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Midbrain Mutiny: The Picoeconomics and Neuroeconomics of Disordered Gambling: Economic Theory and Cognitive Science

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Author Info

  • Don Ross

    ()
    (University of Alabama at Birmingham)

  • Carla Sharp

    ()
    (Baylor College of Medicine)

  • Rudy E. Vuchinich

    ()
    (University of Alabama at Birmingham)

  • David Spurrett

    ()
    (University of KwaZulu-Natal)

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Abstract

The explanatory power of economic theory is tested by the phenomenon of irrational consumption, examples of which include such addictive behaviors as disordered and pathological gambling. Midbrain Mutiny examines different economic models of disordered gambling, using the frameworks of neuroeconomics (which analyzes decision making in the brain) and picoeconomics (which analyzes patterns of consumption behavior), and drawing on empirical evidence about behavior and the brain. The authors argue that pathological gambling is a true addiction and that addictive gambling is the basic form of addiction, revealing the core character of all addiction. The book describes addiction in neuroeconomic terms as chronic disruption of the balance between the midbrain dopamine system and the prefrontal and frontal serotonergic system, and reviews recent evidence from trials testing the effectiveness of antiaddiction drugs. The authors argue that the best way to understand disordered and addictive gambling is with a hybrid picoeconomic-neuroeconomic model, and their demonstration of this framework's applicability to gambling provides a concrete case study for the more abstract description of picoeconomic-neuroeconomic complementarity in Don Ross's earlier book Economic Theory and Cognitive Science: Microexplanation (MIT Press, 2005).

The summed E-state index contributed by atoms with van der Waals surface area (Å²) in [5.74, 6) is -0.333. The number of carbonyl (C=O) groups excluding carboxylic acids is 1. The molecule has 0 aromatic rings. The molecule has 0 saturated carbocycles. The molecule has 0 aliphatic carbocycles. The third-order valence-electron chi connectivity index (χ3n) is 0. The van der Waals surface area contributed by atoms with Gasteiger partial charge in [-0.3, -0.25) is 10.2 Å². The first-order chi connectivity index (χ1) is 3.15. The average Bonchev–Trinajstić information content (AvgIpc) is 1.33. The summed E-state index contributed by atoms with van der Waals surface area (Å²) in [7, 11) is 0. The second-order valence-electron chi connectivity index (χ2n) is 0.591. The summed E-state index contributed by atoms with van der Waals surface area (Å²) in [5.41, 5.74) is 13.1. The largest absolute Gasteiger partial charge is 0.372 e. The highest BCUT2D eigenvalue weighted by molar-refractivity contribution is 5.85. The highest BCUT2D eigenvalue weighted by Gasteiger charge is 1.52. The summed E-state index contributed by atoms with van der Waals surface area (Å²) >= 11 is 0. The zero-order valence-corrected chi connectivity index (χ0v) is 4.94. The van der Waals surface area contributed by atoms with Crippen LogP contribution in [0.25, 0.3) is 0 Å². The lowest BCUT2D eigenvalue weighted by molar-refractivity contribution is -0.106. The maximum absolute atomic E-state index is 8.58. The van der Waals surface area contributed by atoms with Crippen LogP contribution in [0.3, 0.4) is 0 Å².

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Bibliographic Info

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This book is provided by The MIT Press in its series MIT Press Books with number 0262182653 and published in 2008.

Volume: 1
Edition: 1
ISBN: 0-262-18265-3
Handle: RePEc:mtp:titles:0262182653

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Web page: http://mitpress.mit.edu

Related research

Keywords: picoeconomics; neuroeconomics; cognitive science; addiction;

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Cited by:
  1. Davis, John B, 2010. "Neuroeconomics: Constructing Identity," Working Papers and Research 2010-08, Marquette University, Center for Global and Economic Studies and Department of Economics.
  2. Ivan Boldyrev & Carsten Herrmann-Pillath, 2013. "Hegel’s “Objective Spirit”, extended mind, and the institutional nature of economic action," Mind and Society: Cognitive Studies in Economics and Social Sciences, Fondazione Rosselli, vol. 12(2), pages 177-202, November.
  3. Ivan Boldyrev & Carsten Herrmann-Pillath, 2012. "Hegel’s “Objective Spirit” and its Contemporary Relevance for the Philosophy of Economics," HSE Working papers WP BRP 05/HUM/2012, National Research University Higher School of Economics.
  4. Dorian Jullien & Nicolas Vallois, 2012. "A Probabilistic Ghost in the Experimental Machine," GREDEG Working Papers 2012-05, Groupe de REcherche en Droit, Economie, Gestion (GREDEG CNRS), University of Nice Sophia Antipolis.
  5. Marco Stimolo, 2012. "Multiple-self models in neuroeconomics. A methodological critique," ICER Working Papers 07-2012, ICER - International Centre for Economic Research.
  6. Carsten Herrmann-Pillath, 2014. "Naturalizing Institutions: Evolutionary Principles and Application on the Case of Money," Journal of Economics and Statistics (Jahrbuecher fuer Nationaloekonomie und Statistik), Justus-Liebig University Giessen, Department of Statistics and Economics, vol. 234(2-3), pages 388-421, April.

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